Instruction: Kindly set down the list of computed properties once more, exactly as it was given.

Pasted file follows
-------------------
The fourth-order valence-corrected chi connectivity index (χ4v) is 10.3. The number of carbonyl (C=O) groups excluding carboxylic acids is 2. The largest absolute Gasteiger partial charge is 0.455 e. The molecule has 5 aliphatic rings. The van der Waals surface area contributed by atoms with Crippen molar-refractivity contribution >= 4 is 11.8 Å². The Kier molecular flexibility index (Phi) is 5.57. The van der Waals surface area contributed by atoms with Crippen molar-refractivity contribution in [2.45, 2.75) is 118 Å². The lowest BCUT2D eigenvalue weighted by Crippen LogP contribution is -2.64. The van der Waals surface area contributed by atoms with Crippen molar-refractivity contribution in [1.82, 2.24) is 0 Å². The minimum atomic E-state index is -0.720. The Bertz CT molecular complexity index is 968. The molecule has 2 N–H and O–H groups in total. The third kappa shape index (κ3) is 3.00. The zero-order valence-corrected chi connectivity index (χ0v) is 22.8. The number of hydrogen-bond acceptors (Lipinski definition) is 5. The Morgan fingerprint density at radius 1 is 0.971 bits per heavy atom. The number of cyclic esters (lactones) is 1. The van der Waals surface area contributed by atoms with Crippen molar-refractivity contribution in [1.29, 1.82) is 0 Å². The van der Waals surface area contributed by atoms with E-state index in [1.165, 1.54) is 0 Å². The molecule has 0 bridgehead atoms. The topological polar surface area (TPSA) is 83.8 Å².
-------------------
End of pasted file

The fourth-order valence-corrected chi connectivity index (χ4v) is 10.3. The number of carbonyl (C=O) groups excluding carboxylic acids is 2. The largest absolute Gasteiger partial charge is 0.455 e. The molecule has 5 aliphatic rings. The van der Waals surface area contributed by atoms with Crippen molar-refractivity contribution >= 4 is 11.8 Å². The Kier molecular flexibility index (Phi) is 5.57. The van der Waals surface area contributed by atoms with Crippen molar-refractivity contribution in [2.45, 2.75) is 118 Å². The lowest BCUT2D eigenvalue weighted by Crippen LogP contribution is -2.64. The van der Waals surface area contributed by atoms with Crippen molar-refractivity contribution in [1.82, 2.24) is 0 Å². The minimum atomic E-state index is -0.720. The Bertz CT molecular complexity index is 968. The molecule has 2 N–H and O–H groups in total. The third kappa shape index (κ3) is 3.00. The zero-order valence-corrected chi connectivity index (χ0v) is 22.8. The number of hydrogen-bond acceptors (Lipinski definition) is 5. The Morgan fingerprint density at radius 1 is 0.971 bits per heavy atom. The number of cyclic esters (lactones) is 1. The van der Waals surface area contributed by atoms with Crippen molar-refractivity contribution in [1.29, 1.82) is 0 Å². The van der Waals surface area contributed by atoms with E-state index in [1.165, 1.54) is 0 Å². The molecule has 0 bridgehead atoms. The topological polar surface area (TPSA) is 83.8 Å².